Beijing Embassy bans book as “it would anger the Chinese”
"The silent Chinese conquest" criticizes the country's globalization drive
In an unusual move, Spain's Embassy in Beijing has effectively banned a book written by two Spanish investigative journalists that is critical of the way that the expansion of Chinese companies across the globe is draining raw materials and energy resources from other countries.
The 320-page book, La silenciosa conquista china, (or, The silent Chinese conquest), was written by Heriberto Araújo and Juan Pablo Cardenal, who both conducted more than 500 interviews and traveled to 25 countries to research their work.
In it, the two authors explain the recent phenomena of China's transnationals, and describe the economic and social implications, both good and bad, for countries where Chinese investment is extensive. However, Spanish diplomats believe that the book paints China in a negative light.
"Spain's ambassador [Eugenio Bregolat Obiols] called me in and told me that he could not support our project and that the book would not be available at the Cervantes Institute because it would anger the Chinese and could endanger Spanish interests in the country," said Araújo, who lives in Beijing. "I later asked him what it was about the book that he didn't like and if he had read it, and he told me no but the people on his team had read it and he trusted their judgment."
Embassy officials say that the only reason that the book was not going to be promoted at the Cervantes Institute was because it was not going to be available anywhere in China.
"This is one of the criteria that is used in determining whether a book will be presented at Cervantes," said María Linares, a spokeswoman for the cultural institute. When asked whether it was true that Bregolat had told Araújo that the Chinese would not like the book, Linares said: "In an off-the-record meeting with the journalist, the ambassador may have given his opinion, putting things into context. But it was the Cervantes and not the ambassador who made the decision not to present the book."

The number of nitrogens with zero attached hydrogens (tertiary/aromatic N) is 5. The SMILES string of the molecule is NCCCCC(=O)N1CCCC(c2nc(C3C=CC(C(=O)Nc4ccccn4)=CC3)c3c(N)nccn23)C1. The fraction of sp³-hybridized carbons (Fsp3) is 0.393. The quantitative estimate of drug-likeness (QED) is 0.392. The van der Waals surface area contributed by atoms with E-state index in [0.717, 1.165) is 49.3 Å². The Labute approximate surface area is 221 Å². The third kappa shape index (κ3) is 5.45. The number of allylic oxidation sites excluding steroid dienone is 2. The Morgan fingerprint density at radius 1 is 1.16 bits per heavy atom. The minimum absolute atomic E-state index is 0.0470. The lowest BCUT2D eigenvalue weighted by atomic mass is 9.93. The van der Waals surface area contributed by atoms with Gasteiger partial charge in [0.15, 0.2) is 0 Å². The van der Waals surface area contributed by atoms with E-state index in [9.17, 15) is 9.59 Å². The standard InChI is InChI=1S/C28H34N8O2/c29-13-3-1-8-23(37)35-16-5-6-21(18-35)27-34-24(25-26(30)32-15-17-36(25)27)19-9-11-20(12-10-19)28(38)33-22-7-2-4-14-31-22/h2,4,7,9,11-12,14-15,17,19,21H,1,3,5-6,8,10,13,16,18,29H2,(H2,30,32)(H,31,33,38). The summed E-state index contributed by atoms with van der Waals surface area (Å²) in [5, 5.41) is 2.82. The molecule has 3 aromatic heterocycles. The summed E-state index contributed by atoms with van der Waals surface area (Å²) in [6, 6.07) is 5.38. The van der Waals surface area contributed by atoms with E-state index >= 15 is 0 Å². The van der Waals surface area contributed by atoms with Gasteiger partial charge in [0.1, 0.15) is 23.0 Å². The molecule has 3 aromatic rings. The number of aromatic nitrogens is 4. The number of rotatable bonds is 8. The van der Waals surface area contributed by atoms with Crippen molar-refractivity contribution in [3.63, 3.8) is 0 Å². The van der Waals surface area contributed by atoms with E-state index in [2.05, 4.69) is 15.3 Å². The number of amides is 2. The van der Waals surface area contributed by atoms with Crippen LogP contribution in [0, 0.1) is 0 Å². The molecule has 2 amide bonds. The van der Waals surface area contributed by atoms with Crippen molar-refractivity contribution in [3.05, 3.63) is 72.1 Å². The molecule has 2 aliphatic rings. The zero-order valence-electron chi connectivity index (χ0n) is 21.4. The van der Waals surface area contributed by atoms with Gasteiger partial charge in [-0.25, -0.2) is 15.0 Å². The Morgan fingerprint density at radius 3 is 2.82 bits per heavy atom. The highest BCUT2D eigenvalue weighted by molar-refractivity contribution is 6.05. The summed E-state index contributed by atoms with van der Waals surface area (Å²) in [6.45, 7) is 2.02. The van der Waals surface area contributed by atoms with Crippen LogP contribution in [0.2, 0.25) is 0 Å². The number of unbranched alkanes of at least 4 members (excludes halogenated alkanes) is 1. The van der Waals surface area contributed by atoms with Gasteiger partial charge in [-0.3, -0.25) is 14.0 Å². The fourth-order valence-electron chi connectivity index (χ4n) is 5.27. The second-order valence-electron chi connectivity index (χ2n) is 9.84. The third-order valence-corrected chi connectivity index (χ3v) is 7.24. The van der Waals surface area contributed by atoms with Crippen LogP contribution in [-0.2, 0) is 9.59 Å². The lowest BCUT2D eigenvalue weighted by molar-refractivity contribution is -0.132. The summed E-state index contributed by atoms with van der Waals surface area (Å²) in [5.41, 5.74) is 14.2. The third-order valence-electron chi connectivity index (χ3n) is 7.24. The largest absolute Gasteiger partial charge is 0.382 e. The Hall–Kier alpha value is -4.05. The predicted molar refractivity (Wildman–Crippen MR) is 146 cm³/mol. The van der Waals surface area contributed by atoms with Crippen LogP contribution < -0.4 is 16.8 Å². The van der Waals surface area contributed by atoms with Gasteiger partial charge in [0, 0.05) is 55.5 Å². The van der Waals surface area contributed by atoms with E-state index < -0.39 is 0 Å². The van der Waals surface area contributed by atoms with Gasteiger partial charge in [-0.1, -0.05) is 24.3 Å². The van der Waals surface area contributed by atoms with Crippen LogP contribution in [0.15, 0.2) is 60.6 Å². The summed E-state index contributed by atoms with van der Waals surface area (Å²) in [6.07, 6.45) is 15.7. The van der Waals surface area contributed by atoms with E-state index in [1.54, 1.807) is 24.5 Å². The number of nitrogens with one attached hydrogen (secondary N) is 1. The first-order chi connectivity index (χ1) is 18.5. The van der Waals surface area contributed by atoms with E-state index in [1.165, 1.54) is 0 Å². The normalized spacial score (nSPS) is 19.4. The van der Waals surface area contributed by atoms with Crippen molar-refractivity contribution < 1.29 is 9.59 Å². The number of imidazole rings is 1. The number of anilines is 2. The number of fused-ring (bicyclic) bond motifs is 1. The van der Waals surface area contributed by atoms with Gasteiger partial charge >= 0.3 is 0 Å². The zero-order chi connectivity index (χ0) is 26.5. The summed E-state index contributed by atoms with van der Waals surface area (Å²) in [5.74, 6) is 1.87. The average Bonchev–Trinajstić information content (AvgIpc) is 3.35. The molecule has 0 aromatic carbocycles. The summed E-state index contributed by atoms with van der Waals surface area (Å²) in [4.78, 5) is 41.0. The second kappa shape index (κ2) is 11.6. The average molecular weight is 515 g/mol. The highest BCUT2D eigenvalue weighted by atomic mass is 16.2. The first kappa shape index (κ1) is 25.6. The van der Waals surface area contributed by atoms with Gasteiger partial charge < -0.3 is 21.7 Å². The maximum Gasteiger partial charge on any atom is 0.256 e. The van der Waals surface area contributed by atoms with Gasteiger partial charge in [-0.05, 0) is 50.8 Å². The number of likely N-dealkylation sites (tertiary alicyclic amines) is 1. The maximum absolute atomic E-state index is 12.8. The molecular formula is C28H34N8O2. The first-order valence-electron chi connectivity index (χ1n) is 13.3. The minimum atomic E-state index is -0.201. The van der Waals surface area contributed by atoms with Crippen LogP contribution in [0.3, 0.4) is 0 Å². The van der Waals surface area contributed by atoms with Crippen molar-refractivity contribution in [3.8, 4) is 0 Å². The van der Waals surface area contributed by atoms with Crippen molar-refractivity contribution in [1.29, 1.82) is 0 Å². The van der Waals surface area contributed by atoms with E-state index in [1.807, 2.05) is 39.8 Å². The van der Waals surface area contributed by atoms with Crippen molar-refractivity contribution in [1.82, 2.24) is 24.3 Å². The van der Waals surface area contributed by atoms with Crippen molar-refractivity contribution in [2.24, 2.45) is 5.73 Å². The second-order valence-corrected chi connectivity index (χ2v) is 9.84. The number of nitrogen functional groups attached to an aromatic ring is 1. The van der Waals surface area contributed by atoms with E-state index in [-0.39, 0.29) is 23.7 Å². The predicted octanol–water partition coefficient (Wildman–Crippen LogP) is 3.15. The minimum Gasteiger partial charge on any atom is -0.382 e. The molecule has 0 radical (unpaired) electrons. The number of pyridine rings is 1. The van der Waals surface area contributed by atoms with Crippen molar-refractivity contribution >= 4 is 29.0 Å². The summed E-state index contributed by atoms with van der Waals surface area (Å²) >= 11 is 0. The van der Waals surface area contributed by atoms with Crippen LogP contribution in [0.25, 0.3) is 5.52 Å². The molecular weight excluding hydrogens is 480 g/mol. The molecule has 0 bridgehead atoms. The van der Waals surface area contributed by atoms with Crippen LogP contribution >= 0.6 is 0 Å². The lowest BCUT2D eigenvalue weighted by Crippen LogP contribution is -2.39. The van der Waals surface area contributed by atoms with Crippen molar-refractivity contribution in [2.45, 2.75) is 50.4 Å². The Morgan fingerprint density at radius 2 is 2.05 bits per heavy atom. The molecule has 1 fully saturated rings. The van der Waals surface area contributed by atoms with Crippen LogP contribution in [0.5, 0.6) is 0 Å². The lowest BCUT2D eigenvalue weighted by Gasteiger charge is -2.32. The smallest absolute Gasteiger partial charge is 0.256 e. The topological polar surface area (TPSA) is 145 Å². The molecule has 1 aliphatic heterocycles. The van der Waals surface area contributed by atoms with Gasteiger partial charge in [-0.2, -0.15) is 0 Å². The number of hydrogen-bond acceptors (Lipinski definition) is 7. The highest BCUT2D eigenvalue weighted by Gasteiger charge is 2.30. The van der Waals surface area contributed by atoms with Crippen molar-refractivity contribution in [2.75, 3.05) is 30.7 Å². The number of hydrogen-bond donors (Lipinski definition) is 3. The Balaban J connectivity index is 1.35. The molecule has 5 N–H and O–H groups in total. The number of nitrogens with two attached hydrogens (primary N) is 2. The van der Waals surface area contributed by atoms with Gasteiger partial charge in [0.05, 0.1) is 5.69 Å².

La silenciosa conquista china is already in its fifth edition, and has been published in Latin America. It has already been translated into French, English, Polish and Chinese for readers in Taiwan, according to its authors.
The book has sparked interest among Latin American diplomatic circles in Beijing. A presentation is expected to be held at the Mexican Embassy on June 7. "Mexico has accepted our offer to present the book, billing it as what it is: a cultural event," Araújo said. "We are not engaging in any type of anti-Chinese propaganda. We are Spaniards. It is just so unbearable that Latin American diplomats support us and the Spanish Embassy won't."
Nevertheless, co-author Cardenal, who lives in Hong Kong, explained that they had decided to try to distribute the book in China because "there is a potential audience that is interested in this issue."
"As a Spaniard, where is the first place you would go? The embassy or preferably the institute. I never thought they would turn us down because the book obviously brings up some critical points about China. It doesn't matter who likes or doesn't like the subject matter; the book has all the information that is needed to make your own judgment."